Three is Fletcher Magee’s lucky number, at least most of the time.
Magee became the NCAA’s all-time 3-point king on Thursday night for tiny Wofford, running his career total to 509 in a win over Seton Hall. Then he set a more dubious record on Saturday against Kentucky, misfiring on a record dozen attempts in the second round of the NCAA tournament.
When the last of his 12 treys rattled off the rim, Magee rubbed his head in frustration and disbelief.
It was defense, defense and defense – that’s right, three times the defense – that propelled the Wildcats past Wofford 62-56 and into the NCAA Sweet Sixteen for the 28th time, tying that all-time record.
Do yourself a favor and watch Magee’s shot-making ability and you will better appreciate the defensive effort of three (of course, right?) Kentucky players – Tyler Herro, Ashton Hagans and Jemarl Baker – who made it happen.
They took turns chasing Magee all over the arena, hounding him through screens and at every turn, allowing him no room to get off one of his contorted shots that almost magically seemed to find the way through the basket. Except on this day, they didn’t. He was 4-for-17 overall and one of those came after he double-dribbled (video would confirm the no call). Only one of his dozen treys was shot uncontested.
Magee, while also giving Kentucky’s defense some credit, attributed it mostly to an off shooting night in the postgame press conference.
“They played pretty good defense as far as topping me and trying to deny me the ball and not come off screens and stuff, but a lot of schools have done that. A lot of teams have done that to me before, and we found ways to get around it. Mainly, a lot of it was just me being off my shot.”
With all due respect, I beg to differ. I attribute it as much to incredible collective team defense, the kind that coach John Calipari preaches and teaches, the kind that wins championships. The odds of Magee, a confident 40-percent shooter from downtown all season, going 0-for-12 from behind the stripe were astronomical. Defense had much to do with his failure to launch.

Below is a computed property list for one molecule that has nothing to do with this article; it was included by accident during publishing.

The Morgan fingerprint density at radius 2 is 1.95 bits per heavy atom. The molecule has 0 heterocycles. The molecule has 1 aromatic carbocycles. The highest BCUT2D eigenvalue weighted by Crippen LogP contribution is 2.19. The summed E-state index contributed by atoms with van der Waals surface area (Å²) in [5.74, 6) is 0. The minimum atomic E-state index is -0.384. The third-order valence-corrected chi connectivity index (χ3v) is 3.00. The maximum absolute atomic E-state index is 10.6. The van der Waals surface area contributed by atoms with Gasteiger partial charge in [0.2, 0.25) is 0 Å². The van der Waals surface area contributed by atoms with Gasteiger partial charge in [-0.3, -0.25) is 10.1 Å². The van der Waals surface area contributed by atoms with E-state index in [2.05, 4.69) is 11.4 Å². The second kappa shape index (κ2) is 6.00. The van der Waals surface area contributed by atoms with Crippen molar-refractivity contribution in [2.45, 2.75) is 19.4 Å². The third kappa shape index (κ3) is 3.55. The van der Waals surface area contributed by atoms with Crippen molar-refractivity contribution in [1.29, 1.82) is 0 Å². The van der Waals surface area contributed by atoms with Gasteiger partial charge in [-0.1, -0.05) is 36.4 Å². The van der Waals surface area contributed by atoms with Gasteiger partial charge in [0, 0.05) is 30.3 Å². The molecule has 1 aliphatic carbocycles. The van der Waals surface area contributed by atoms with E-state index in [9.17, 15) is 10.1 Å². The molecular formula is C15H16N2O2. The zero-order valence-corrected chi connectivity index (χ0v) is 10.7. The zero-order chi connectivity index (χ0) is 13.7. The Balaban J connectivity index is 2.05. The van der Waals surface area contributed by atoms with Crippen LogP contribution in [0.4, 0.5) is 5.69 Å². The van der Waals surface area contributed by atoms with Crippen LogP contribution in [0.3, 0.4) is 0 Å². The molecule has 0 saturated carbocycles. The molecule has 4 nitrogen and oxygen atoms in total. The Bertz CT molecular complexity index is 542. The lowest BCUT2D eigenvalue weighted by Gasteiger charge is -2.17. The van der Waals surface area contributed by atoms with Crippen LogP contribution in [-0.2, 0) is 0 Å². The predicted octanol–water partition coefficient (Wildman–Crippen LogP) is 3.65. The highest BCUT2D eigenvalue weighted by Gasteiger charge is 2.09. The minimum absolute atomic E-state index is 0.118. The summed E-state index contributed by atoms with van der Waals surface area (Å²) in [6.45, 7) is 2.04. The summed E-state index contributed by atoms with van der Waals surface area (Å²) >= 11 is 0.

“It just doesn’t seem right to end on a game going 0 for 12 from 3,” Magee said. “If I go 3 for 12, we win the game. I’m not sure how that happens. I'm sure I won’t get over it for a while.”
Herro was the hero of the defensive effort, doing much of the chasing, maybe to the determent of his own offense (2-for-11, 1-for-6 on 3s) as Calipari had feared. They made Magee a mess by sticking to him.
“I watched him on film and he doesn’t miss,” Herro said. “I feel like he can make any shot on the floor the way he shoots it.”
But defense is the reason why Kentucky can play without All-American PJ Washington and still be scooting on to the Sweet Sixteen (You see what I did there?). Wofford is a great team, a 30-game winner and No. 7 seed. This was not a game for the faint of heart. It was kind of hard to watch.
Defense is one big reason – and maybe the biggest reason - why Kentucky is still standing going into the second weekend of the NCAA tournament.
The other factor is the PJ factor. These Kentucky players bought some time for Washington’s foot to heal up and maybe join them on the court again.
Until then, though, defense will continue to be the calling card for a Kentucky team that remains formidable without its best player.
MARK MAYNARD is managing editor of Kentucky Today. Reach him at firstname.lastname@example.org